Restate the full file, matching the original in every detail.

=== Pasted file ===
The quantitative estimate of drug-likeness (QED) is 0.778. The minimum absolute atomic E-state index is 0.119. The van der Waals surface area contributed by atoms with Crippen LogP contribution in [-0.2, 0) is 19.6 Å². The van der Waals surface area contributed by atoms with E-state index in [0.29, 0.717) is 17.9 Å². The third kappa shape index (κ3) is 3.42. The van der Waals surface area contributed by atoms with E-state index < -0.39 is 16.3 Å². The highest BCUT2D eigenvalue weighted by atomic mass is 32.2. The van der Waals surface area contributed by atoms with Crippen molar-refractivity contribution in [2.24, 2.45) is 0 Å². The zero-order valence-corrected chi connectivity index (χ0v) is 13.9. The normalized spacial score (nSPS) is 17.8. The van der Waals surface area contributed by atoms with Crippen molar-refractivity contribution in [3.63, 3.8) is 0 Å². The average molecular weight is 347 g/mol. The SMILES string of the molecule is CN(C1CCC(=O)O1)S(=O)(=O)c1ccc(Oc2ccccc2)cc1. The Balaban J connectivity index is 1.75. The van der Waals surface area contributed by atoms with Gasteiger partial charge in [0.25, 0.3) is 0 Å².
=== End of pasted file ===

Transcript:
The quantitative estimate of drug-likeness (QED) is 0.778. The minimum absolute atomic E-state index is 0.119. The van der Waals surface area contributed by atoms with Crippen LogP contribution in [-0.2, 0) is 19.6 Å². The van der Waals surface area contributed by atoms with E-state index in [0.29, 0.717) is 17.9 Å². The third kappa shape index (κ3) is 3.42. The van der Waals surface area contributed by atoms with E-state index < -0.39 is 16.3 Å². The highest BCUT2D eigenvalue weighted by atomic mass is 32.2. The van der Waals surface area contributed by atoms with Crippen molar-refractivity contribution in [2.24, 2.45) is 0 Å². The zero-order valence-corrected chi connectivity index (χ0v) is 13.9. The normalized spacial score (nSPS) is 17.8. The van der Waals surface area contributed by atoms with Crippen molar-refractivity contribution in [3.63, 3.8) is 0 Å². The average molecular weight is 347 g/mol. The SMILES string of the molecule is CN(C1CCC(=O)O1)S(=O)(=O)c1ccc(Oc2ccccc2)cc1. The Balaban J connectivity index is 1.75. The van der Waals surface area contributed by atoms with Gasteiger partial charge in [0.25, 0.3) is 0 Å².